One of our motivations for seeing men and women, boys and girls coming to trust in Jesus is that they should share in the blessings of this great family. “We proclaim to you what we have seen and heard, so that you also may have fellowship with us. And our fellowship is with the Father and with his Son, Jesus Christ” (1 John 1:3). However, our greatest motivation should be our desire for the glory of God. In 2 Corinthians, chapter 4, Paul speaks of both his faithfulness to the truth of the gospel and his sufferings in the work of sharing it with others. He then declares: “All this is for your benefit, so that the grace that is reaching more and more people may cause thanksgiving to overflow to the glory of God” (v. 15).

A story

Gilbert Bilezikian, in Community 101, tells a story that is worth repeating. It happened in the Willow Creek Community Church in Chicago. This is a church where ministry is recognised not as the privilege of the few, but as the divine call for all to invest themselves fully and joyfully in the work of the kingdom. Under the broad ministry umbrella of the church, more than a hundred subministries are in place, functioning around the clock or ready to respond to emergencies at a moment’s notice. Most of those ministries were started because someone in the congregation saw a need, gathered a team of believers with similar gifting and passion around herself or himself, and, under staff coordination, launched a new dimension of outreach or community care sustained by volunteer lay workers.

One Sunday, as Bilezikian was standing at the back of the auditorium watching worshippers making their way out of the building, someone tapped him on the shoulder. Turning, he saw a shy, plain-looking woman with two small children standing quietly beside her. She said, “Dr. B, I want to thank the people of this church. It saved our lives.” Intrigued by her statement, he asked her what she meant. In a flat monotone voice, without show of emotion, she told her story.

She had attended the church with her children and they had loved it. As a result she had received Jesus as her Saviour. Then, eighteen months previously, her husband had left her for another woman. He took the car and they had two months rent due on her apartment. There was no money and almost no food. She didn’t know who to go to for help and all her neighbours went to work every day. She sat alone in the empty building crying all the time. She became sad and could do nothing. All that came in the mail was bills and letters from lawyers asking for money. She thought they might die and hoped that all three would die at the same time. Eventually she had the idea of going out in the middle of the night and searching her neighbours’ garbage bins for food. Then, she said, a miracle happened:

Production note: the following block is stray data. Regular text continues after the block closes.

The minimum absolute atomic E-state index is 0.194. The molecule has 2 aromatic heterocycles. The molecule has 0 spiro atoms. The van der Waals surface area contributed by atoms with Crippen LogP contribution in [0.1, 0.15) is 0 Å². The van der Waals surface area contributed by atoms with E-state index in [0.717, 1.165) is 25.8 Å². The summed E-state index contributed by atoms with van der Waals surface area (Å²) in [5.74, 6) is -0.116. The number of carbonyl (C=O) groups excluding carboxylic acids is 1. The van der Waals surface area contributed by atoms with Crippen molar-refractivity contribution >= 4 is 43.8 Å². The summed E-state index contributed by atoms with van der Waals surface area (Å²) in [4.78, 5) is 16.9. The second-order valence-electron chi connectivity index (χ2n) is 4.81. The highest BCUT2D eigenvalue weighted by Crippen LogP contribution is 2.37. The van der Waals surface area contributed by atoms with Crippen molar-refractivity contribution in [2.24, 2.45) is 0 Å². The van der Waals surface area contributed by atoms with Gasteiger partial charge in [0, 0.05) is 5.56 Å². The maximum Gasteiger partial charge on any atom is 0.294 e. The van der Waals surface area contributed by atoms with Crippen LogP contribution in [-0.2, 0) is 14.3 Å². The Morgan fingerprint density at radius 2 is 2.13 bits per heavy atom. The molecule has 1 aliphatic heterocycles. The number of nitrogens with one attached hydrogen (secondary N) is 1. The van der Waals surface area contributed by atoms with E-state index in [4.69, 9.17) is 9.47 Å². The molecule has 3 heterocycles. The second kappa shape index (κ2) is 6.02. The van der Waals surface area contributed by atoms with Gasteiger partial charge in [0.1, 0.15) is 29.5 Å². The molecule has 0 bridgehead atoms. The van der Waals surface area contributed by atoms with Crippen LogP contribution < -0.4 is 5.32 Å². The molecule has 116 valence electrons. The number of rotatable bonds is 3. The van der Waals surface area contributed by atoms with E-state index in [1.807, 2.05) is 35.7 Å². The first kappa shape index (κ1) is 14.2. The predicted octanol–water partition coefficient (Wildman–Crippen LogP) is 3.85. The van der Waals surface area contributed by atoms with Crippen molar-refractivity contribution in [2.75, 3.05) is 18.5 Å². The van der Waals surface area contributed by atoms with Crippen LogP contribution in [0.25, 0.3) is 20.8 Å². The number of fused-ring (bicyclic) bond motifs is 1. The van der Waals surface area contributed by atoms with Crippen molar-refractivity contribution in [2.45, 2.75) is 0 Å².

One evening, the buzzer rang. When I opened the door, an angel of the Lord was standing there. She came in, saw my predicament, and left. That same evening, some people came in and brought a beautiful hot meal. A man and his son brought bags of groceries and children’s clothes. They said it was all from the church’s food pantry. Two people came with a little stack of twenty dollar bills and said the money was ours. I couldn’t believe my eyes, for they were complete strangers to me.

The next day, the rent was paid and the phone reconnected. Two ladies came in, put a set of keys on the table, and said there was a car parked outside that was provided by the car ministry of the church and that it was mine. In the following days, they arranged for child care and gave me leads so I could look for a job. I did find a job and now we’re standing on our own feet. I know we’re going to make it. You see, Dr. B, this church saved our lives.

Bilezikian made a discreet inquiry and found out that the “angel” in the story was none other than the Sunday School teacher of one of the children. She had noticed the child’s absence and had tried to reach the family on the phone. Upon learning that the phone had been disconnected, she assumed that they had moved away and removed the card from the file. But it was her habit to pray through the roster of children periodically. Each time she came to the name of this child she felt a strange unrest. Finally, she got up one morning, pulled out the family’s address, located it on the map, and in the evening, after work, drove over - just in case.

Here we get a glimpse of a church, in a memorable phrase of Miroslav Volf’s, “created out of a ‘rib’ of the triune God and the ‘wounded side’ of the Crucified.”